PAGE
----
Rabbi Zalman Schachter-Shalomi, the father of the Jewish Renewal movement, has died at age 89.
A maverick rabbi who started out in the Chabad-Lubavitch movement, Schachter-Shalomi transitioned over time toward a New Age, neo-Chasidic approach, gaining a substantial following on his own but also influencing other Jewish denominations.
His nontraditional approaches to Jewish spirituality, including services marked by ecstatic prayer, drumming and dancing, eventually morphed into the Jewish Renewal movement.
Known to friends and followers as Reb Zalman, he lived out his later years in Boulder, Colo., where he died Thursday morning after being ill for some time. An associate said that he had been battling a pneumonia infection in recent weeks.
The movement he started had its origins in the 1960s, when Schachter-Shalomi began instituting meditation and dance during prayer services. He sought to fuse the mystical traditions of his Lubavitch background with the sensibilities of the modern world in an effort to revitalize a synagogue practice he found stultifying.
He eventually broke with Chabad, founding the P’nai Or Religious Fellowship in 1962 and a havurah — a lay-led congregation with no central leader — in Sommerville, Mass., in 1968. He ordained the first Renewal rabbi, Daniel Siegel, in 1974.
Schachter-Shalomi led prayers in English set to popular tunes, translated Hasidic texts on mysticism into English, promoted ecologically friendly kashrut and encouraged Jews to create their own colorful tallitot, or prayer shawls.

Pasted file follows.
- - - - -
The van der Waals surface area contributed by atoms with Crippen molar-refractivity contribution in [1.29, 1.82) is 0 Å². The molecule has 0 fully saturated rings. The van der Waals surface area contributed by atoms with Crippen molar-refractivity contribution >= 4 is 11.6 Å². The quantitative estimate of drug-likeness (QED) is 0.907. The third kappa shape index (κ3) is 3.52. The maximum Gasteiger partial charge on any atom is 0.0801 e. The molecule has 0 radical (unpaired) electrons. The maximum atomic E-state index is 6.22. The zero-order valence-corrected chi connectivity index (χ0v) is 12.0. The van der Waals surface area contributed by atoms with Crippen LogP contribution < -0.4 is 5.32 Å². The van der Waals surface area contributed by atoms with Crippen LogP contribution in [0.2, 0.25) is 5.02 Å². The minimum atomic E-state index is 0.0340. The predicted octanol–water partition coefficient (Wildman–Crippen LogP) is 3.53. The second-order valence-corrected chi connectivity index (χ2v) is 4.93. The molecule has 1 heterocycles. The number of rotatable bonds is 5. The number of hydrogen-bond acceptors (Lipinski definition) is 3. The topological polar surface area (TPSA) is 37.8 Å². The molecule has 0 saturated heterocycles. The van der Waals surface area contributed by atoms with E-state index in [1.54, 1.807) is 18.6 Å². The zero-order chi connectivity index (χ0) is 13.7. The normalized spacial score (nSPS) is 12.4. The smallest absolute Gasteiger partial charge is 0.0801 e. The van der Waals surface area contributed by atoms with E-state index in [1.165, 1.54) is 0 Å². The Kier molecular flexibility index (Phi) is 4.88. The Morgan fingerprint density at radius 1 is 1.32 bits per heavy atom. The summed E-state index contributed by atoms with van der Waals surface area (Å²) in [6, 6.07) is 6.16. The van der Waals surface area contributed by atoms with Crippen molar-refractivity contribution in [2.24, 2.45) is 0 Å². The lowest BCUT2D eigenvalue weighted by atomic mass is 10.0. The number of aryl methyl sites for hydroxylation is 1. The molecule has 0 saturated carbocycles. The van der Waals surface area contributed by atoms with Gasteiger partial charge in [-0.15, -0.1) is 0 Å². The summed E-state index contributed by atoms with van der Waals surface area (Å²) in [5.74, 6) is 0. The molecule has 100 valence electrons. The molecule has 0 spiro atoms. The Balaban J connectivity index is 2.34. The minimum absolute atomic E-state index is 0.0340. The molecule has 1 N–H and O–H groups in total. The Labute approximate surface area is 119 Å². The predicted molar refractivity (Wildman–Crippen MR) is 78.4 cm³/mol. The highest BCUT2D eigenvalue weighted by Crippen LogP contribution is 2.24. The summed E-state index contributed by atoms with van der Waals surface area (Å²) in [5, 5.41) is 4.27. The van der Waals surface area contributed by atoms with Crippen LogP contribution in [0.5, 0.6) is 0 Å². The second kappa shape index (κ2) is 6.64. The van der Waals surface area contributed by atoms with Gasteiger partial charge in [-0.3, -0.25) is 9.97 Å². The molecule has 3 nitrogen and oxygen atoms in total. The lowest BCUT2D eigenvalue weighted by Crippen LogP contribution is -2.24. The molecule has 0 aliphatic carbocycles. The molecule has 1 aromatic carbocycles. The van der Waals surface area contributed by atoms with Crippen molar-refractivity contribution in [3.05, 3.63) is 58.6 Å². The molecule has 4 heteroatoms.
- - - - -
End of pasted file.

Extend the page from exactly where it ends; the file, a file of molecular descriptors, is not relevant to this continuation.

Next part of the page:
In 1993, P’nai Or merged with Rabbi Arthur Waskow’s Shalom Center to become Aleph, the Alliance for Jewish Renewal. The Philadelphia-based institution has ordained some 80 rabbis.
Born in Poland in 1924 and raised in Vienna, Schachter-Shalomi’s family fled the Nazis and eventually landed in Brooklyn in 1941. He was ordained as a rabbi in 1947 by the sixth Lubavitcher rebbe, Yosef Yitzchok Schneerson. He later got a master’s degree from Boston University in the psychology of religion, and a doctorate from Hebrew Union College, which is affiliated with the Reform movement.
His last teaching post was at Naropa University, a Buddhist-inspired Colorado institution that is now home to Schachter-Shalomi’s archives.
“This man is a Chasid,” Rebecca Alpert, a professor of religion at Temple University, told JTA several years ago in an interview about Schachter-Shalomi’s influence. “No one could possibly duplicate his sagacity, presence and magic.”